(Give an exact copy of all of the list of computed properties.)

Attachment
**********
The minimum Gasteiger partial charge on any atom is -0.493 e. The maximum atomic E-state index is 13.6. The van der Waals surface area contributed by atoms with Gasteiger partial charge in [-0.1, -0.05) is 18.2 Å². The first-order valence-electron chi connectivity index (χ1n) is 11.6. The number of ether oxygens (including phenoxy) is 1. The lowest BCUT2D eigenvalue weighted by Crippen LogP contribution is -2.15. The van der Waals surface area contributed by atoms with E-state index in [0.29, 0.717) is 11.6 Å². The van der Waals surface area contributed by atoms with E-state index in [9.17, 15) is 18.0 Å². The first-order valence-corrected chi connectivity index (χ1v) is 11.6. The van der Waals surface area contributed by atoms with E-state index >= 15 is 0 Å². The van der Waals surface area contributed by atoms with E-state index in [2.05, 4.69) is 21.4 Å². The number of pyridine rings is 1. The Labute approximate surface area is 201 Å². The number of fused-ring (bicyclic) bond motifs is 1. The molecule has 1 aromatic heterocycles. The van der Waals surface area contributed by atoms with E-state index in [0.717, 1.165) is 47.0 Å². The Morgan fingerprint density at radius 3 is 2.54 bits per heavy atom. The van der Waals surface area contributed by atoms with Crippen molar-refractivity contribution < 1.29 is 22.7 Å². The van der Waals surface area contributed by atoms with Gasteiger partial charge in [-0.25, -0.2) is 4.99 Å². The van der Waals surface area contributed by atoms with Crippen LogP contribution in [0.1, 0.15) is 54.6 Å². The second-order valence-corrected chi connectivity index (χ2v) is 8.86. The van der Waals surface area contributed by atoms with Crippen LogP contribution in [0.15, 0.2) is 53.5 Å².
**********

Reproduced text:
The minimum Gasteiger partial charge on any atom is -0.493 e. The maximum atomic E-state index is 13.6. The van der Waals surface area contributed by atoms with Gasteiger partial charge in [-0.1, -0.05) is 18.2 Å². The first-order valence-electron chi connectivity index (χ1n) is 11.6. The number of ether oxygens (including phenoxy) is 1. The lowest BCUT2D eigenvalue weighted by Crippen LogP contribution is -2.15. The van der Waals surface area contributed by atoms with E-state index in [0.29, 0.717) is 11.6 Å². The van der Waals surface area contributed by atoms with E-state index in [9.17, 15) is 18.0 Å². The first-order valence-corrected chi connectivity index (χ1v) is 11.6. The van der Waals surface area contributed by atoms with E-state index >= 15 is 0 Å². The van der Waals surface area contributed by atoms with E-state index in [2.05, 4.69) is 21.4 Å². The number of pyridine rings is 1. The Labute approximate surface area is 201 Å². The number of fused-ring (bicyclic) bond motifs is 1. The molecule has 1 aromatic heterocycles. The van der Waals surface area contributed by atoms with E-state index in [0.717, 1.165) is 47.0 Å². The Morgan fingerprint density at radius 3 is 2.54 bits per heavy atom. The van der Waals surface area contributed by atoms with Crippen molar-refractivity contribution < 1.29 is 22.7 Å². The van der Waals surface area contributed by atoms with Gasteiger partial charge in [-0.25, -0.2) is 4.99 Å². The van der Waals surface area contributed by atoms with Crippen LogP contribution in [0.1, 0.15) is 54.6 Å². The second-order valence-corrected chi connectivity index (χ2v) is 8.86. The van der Waals surface area contributed by atoms with Crippen LogP contribution in [0.15, 0.2) is 53.5 Å².